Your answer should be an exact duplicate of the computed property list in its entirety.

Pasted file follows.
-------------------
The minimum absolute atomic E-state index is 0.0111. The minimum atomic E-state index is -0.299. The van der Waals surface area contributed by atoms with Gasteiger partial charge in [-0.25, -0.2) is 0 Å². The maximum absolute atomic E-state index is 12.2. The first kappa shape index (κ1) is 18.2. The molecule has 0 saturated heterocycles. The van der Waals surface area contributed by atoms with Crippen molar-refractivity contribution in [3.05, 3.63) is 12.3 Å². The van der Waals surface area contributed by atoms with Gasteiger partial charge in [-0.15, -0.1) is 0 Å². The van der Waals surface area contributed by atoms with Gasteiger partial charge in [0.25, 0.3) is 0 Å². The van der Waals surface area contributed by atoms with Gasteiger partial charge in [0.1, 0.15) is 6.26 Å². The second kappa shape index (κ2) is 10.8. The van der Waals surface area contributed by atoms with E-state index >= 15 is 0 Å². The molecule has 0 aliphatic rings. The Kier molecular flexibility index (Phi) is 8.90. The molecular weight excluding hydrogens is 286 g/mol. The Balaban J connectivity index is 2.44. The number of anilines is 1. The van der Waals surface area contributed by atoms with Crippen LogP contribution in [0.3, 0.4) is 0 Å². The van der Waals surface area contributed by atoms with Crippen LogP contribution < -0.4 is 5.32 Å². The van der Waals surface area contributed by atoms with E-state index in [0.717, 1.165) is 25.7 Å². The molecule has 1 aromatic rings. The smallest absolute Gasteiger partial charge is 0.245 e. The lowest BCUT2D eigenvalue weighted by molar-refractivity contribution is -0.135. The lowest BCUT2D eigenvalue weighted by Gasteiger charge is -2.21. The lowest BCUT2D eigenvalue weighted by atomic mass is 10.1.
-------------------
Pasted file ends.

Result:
The minimum absolute atomic E-state index is 0.0111. The minimum atomic E-state index is -0.299. The van der Waals surface area contributed by atoms with Gasteiger partial charge in [-0.25, -0.2) is 0 Å². The maximum absolute atomic E-state index is 12.2. The first kappa shape index (κ1) is 18.2. The molecule has 0 saturated heterocycles. The van der Waals surface area contributed by atoms with Crippen molar-refractivity contribution in [3.05, 3.63) is 12.3 Å². The van der Waals surface area contributed by atoms with Gasteiger partial charge in [-0.15, -0.1) is 0 Å². The van der Waals surface area contributed by atoms with Gasteiger partial charge in [0.25, 0.3) is 0 Å². The van der Waals surface area contributed by atoms with Gasteiger partial charge in [0.1, 0.15) is 6.26 Å². The second kappa shape index (κ2) is 10.8. The van der Waals surface area contributed by atoms with E-state index >= 15 is 0 Å². The molecule has 0 aliphatic rings. The Kier molecular flexibility index (Phi) is 8.90. The molecular weight excluding hydrogens is 286 g/mol. The Balaban J connectivity index is 2.44. The number of anilines is 1. The van der Waals surface area contributed by atoms with Crippen LogP contribution in [0.3, 0.4) is 0 Å². The van der Waals surface area contributed by atoms with Crippen LogP contribution < -0.4 is 5.32 Å². The van der Waals surface area contributed by atoms with E-state index in [0.717, 1.165) is 25.7 Å². The molecule has 1 aromatic rings. The smallest absolute Gasteiger partial charge is 0.245 e. The lowest BCUT2D eigenvalue weighted by molar-refractivity contribution is -0.135. The lowest BCUT2D eigenvalue weighted by Gasteiger charge is -2.21. The lowest BCUT2D eigenvalue weighted by atomic mass is 10.1.